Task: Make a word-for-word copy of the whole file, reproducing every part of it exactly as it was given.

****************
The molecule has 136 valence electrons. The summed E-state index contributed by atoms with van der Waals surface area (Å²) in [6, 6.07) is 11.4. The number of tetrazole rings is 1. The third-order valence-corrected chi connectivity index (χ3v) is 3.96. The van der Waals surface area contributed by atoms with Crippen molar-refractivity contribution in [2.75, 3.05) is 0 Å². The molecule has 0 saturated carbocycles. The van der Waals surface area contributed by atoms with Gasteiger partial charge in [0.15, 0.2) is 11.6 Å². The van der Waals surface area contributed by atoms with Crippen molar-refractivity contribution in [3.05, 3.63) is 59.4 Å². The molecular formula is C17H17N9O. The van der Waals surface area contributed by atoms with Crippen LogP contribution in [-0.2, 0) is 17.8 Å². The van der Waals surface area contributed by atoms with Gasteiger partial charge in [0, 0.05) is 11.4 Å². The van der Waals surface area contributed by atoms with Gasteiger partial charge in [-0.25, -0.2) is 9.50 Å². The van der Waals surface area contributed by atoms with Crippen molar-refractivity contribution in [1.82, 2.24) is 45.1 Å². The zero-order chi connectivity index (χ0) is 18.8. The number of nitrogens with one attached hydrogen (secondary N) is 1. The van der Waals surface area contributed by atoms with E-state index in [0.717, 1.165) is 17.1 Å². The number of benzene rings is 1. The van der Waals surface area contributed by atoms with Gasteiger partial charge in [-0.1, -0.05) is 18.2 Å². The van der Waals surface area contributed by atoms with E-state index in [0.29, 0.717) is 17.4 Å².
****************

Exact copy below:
The molecule has 136 valence electrons. The summed E-state index contributed by atoms with van der Waals surface area (Å²) in [6, 6.07) is 11.4. The number of tetrazole rings is 1. The third-order valence-corrected chi connectivity index (χ3v) is 3.96. The van der Waals surface area contributed by atoms with Crippen molar-refractivity contribution in [2.75, 3.05) is 0 Å². The molecule has 0 saturated carbocycles. The van der Waals surface area contributed by atoms with Gasteiger partial charge in [0.15, 0.2) is 11.6 Å². The van der Waals surface area contributed by atoms with Crippen molar-refractivity contribution in [3.05, 3.63) is 59.4 Å². The molecular formula is C17H17N9O. The van der Waals surface area contributed by atoms with Crippen LogP contribution in [-0.2, 0) is 17.8 Å². The van der Waals surface area contributed by atoms with Gasteiger partial charge in [0, 0.05) is 11.4 Å². The van der Waals surface area contributed by atoms with Gasteiger partial charge in [-0.25, -0.2) is 9.50 Å². The van der Waals surface area contributed by atoms with Crippen molar-refractivity contribution in [1.82, 2.24) is 45.1 Å². The zero-order chi connectivity index (χ0) is 18.8. The number of nitrogens with one attached hydrogen (secondary N) is 1. The van der Waals surface area contributed by atoms with E-state index in [0.717, 1.165) is 17.1 Å². The number of benzene rings is 1. The van der Waals surface area contributed by atoms with Gasteiger partial charge in [-0.1, -0.05) is 18.2 Å². The van der Waals surface area contributed by atoms with E-state index in [0.29, 0.717) is 17.4 Å².